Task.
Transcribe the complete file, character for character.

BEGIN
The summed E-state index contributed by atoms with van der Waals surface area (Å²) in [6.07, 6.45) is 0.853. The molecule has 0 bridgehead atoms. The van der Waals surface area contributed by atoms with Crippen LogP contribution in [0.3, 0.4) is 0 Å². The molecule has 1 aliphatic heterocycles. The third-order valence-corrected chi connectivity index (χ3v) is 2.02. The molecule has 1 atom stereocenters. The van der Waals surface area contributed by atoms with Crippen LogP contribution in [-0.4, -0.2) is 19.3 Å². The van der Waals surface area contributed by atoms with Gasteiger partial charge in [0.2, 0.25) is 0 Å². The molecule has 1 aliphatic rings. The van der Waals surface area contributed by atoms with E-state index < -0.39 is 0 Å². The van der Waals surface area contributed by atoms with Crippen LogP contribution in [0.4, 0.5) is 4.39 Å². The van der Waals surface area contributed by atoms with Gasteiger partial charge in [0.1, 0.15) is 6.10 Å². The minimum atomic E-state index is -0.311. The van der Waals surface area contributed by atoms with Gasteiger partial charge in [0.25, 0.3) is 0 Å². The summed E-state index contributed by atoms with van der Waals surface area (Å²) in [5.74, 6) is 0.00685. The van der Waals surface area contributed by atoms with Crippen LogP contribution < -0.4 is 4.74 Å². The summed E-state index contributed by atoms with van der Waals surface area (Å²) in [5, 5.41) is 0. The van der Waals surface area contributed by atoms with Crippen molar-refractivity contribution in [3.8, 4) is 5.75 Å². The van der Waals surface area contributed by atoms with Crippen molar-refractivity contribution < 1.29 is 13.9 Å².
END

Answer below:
The summed E-state index contributed by atoms with van der Waals surface area (Å²) in [6.07, 6.45) is 0.853. The molecule has 0 bridgehead atoms. The van der Waals surface area contributed by atoms with Crippen LogP contribution in [0.3, 0.4) is 0 Å². The molecule has 1 aliphatic heterocycles. The third-order valence-corrected chi connectivity index (χ3v) is 2.02. The molecule has 1 atom stereocenters. The van der Waals surface area contributed by atoms with Crippen LogP contribution in [-0.4, -0.2) is 19.3 Å². The van der Waals surface area contributed by atoms with Gasteiger partial charge in [0.2, 0.25) is 0 Å². The molecule has 1 aliphatic rings. The van der Waals surface area contributed by atoms with E-state index < -0.39 is 0 Å². The van der Waals surface area contributed by atoms with Crippen LogP contribution in [0.4, 0.5) is 4.39 Å². The van der Waals surface area contributed by atoms with Gasteiger partial charge in [0.1, 0.15) is 6.10 Å². The minimum atomic E-state index is -0.311. The van der Waals surface area contributed by atoms with Gasteiger partial charge in [0.25, 0.3) is 0 Å². The summed E-state index contributed by atoms with van der Waals surface area (Å²) in [5.74, 6) is 0.00685. The van der Waals surface area contributed by atoms with Crippen LogP contribution < -0.4 is 4.74 Å². The summed E-state index contributed by atoms with van der Waals surface area (Å²) in [5, 5.41) is 0. The van der Waals surface area contributed by atoms with Crippen molar-refractivity contribution in [3.8, 4) is 5.75 Å². The van der Waals surface area contributed by atoms with Crippen molar-refractivity contribution < 1.29 is 13.9 Å².